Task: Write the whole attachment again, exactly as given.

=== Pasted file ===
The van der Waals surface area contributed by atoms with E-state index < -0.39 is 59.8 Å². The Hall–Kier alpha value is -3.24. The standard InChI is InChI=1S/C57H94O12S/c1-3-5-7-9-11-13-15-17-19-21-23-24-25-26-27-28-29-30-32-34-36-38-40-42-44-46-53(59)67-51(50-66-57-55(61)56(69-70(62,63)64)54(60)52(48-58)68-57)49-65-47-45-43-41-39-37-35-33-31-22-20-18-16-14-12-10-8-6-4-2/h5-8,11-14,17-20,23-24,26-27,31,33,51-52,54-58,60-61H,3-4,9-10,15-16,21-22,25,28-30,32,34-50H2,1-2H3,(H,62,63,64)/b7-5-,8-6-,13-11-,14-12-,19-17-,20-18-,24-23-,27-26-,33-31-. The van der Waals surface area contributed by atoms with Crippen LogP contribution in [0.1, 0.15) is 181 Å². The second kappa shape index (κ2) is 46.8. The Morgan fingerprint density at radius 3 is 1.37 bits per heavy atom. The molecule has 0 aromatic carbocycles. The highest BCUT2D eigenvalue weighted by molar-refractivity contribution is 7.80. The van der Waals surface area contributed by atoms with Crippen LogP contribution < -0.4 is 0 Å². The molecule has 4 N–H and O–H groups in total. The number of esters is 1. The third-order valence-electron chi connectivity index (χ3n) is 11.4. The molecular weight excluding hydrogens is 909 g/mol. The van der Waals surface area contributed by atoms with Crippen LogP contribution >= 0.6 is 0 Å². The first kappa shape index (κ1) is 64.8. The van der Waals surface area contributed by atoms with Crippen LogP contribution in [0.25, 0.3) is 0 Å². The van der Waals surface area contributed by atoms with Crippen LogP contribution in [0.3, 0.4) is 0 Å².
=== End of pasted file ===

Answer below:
The van der Waals surface area contributed by atoms with E-state index < -0.39 is 59.8 Å². The Hall–Kier alpha value is -3.24. The standard InChI is InChI=1S/C57H94O12S/c1-3-5-7-9-11-13-15-17-19-21-23-24-25-26-27-28-29-30-32-34-36-38-40-42-44-46-53(59)67-51(50-66-57-55(61)56(69-70(62,63)64)54(60)52(48-58)68-57)49-65-47-45-43-41-39-37-35-33-31-22-20-18-16-14-12-10-8-6-4-2/h5-8,11-14,17-20,23-24,26-27,31,33,51-52,54-58,60-61H,3-4,9-10,15-16,21-22,25,28-30,32,34-50H2,1-2H3,(H,62,63,64)/b7-5-,8-6-,13-11-,14-12-,19-17-,20-18-,24-23-,27-26-,33-31-. The van der Waals surface area contributed by atoms with Crippen LogP contribution in [0.1, 0.15) is 181 Å². The second kappa shape index (κ2) is 46.8. The Morgan fingerprint density at radius 3 is 1.37 bits per heavy atom. The molecule has 0 aromatic carbocycles. The highest BCUT2D eigenvalue weighted by molar-refractivity contribution is 7.80. The van der Waals surface area contributed by atoms with Crippen LogP contribution < -0.4 is 0 Å². The molecule has 4 N–H and O–H groups in total. The number of esters is 1. The third-order valence-electron chi connectivity index (χ3n) is 11.4. The molecular weight excluding hydrogens is 909 g/mol. The van der Waals surface area contributed by atoms with Crippen LogP contribution >= 0.6 is 0 Å². The first kappa shape index (κ1) is 64.8. The van der Waals surface area contributed by atoms with Crippen LogP contribution in [0.25, 0.3) is 0 Å². The van der Waals surface area contributed by atoms with Crippen LogP contribution in [0.3, 0.4) is 0 Å².